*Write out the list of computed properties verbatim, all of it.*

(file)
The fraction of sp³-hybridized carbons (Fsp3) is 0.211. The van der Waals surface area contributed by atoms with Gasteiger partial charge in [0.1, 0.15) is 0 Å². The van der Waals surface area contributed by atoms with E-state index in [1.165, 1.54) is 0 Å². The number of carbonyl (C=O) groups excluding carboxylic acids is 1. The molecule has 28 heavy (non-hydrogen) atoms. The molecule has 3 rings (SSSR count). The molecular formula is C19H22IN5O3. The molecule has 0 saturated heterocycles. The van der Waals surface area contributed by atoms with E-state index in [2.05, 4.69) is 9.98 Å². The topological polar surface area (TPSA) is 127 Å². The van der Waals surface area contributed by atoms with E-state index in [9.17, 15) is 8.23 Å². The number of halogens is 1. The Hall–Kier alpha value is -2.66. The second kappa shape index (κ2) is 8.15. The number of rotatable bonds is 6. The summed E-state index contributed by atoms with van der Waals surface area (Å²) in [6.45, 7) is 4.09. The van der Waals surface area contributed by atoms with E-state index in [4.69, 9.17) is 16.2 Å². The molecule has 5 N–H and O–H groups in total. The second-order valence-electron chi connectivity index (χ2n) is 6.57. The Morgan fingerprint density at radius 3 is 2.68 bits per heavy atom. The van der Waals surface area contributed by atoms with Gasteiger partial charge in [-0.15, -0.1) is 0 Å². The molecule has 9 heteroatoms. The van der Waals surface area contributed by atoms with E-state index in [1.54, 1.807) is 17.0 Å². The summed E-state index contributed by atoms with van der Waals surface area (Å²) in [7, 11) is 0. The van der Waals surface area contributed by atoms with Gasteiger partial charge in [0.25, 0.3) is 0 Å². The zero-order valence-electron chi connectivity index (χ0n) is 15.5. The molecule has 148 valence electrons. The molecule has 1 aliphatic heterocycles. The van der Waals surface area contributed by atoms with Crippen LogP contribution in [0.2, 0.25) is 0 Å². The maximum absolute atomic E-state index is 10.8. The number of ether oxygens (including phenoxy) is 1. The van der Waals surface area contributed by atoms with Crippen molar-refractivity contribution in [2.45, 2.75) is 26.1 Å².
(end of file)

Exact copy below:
The fraction of sp³-hybridized carbons (Fsp3) is 0.211. The van der Waals surface area contributed by atoms with Gasteiger partial charge in [0.1, 0.15) is 0 Å². The van der Waals surface area contributed by atoms with E-state index in [1.165, 1.54) is 0 Å². The number of carbonyl (C=O) groups excluding carboxylic acids is 1. The molecule has 28 heavy (non-hydrogen) atoms. The molecule has 3 rings (SSSR count). The molecular formula is C19H22IN5O3. The molecule has 0 saturated heterocycles. The van der Waals surface area contributed by atoms with E-state index in [2.05, 4.69) is 9.98 Å². The topological polar surface area (TPSA) is 127 Å². The van der Waals surface area contributed by atoms with E-state index in [9.17, 15) is 8.23 Å². The number of halogens is 1. The Hall–Kier alpha value is -2.66. The second kappa shape index (κ2) is 8.15. The number of rotatable bonds is 6. The summed E-state index contributed by atoms with van der Waals surface area (Å²) in [6.45, 7) is 4.09. The van der Waals surface area contributed by atoms with E-state index in [4.69, 9.17) is 16.2 Å². The molecule has 5 N–H and O–H groups in total. The second-order valence-electron chi connectivity index (χ2n) is 6.57. The Morgan fingerprint density at radius 3 is 2.68 bits per heavy atom. The van der Waals surface area contributed by atoms with Gasteiger partial charge in [-0.15, -0.1) is 0 Å². The molecule has 9 heteroatoms. The van der Waals surface area contributed by atoms with E-state index in [1.54, 1.807) is 17.0 Å². The summed E-state index contributed by atoms with van der Waals surface area (Å²) in [7, 11) is 0. The van der Waals surface area contributed by atoms with Gasteiger partial charge in [0.25, 0.3) is 0 Å². The zero-order valence-electron chi connectivity index (χ0n) is 15.5. The molecule has 148 valence electrons. The molecule has 1 aliphatic heterocycles. The van der Waals surface area contributed by atoms with Crippen LogP contribution in [0.2, 0.25) is 0 Å². The maximum absolute atomic E-state index is 10.8. The number of ether oxygens (including phenoxy) is 1. The van der Waals surface area contributed by atoms with Crippen molar-refractivity contribution in [2.45, 2.75) is 26.1 Å².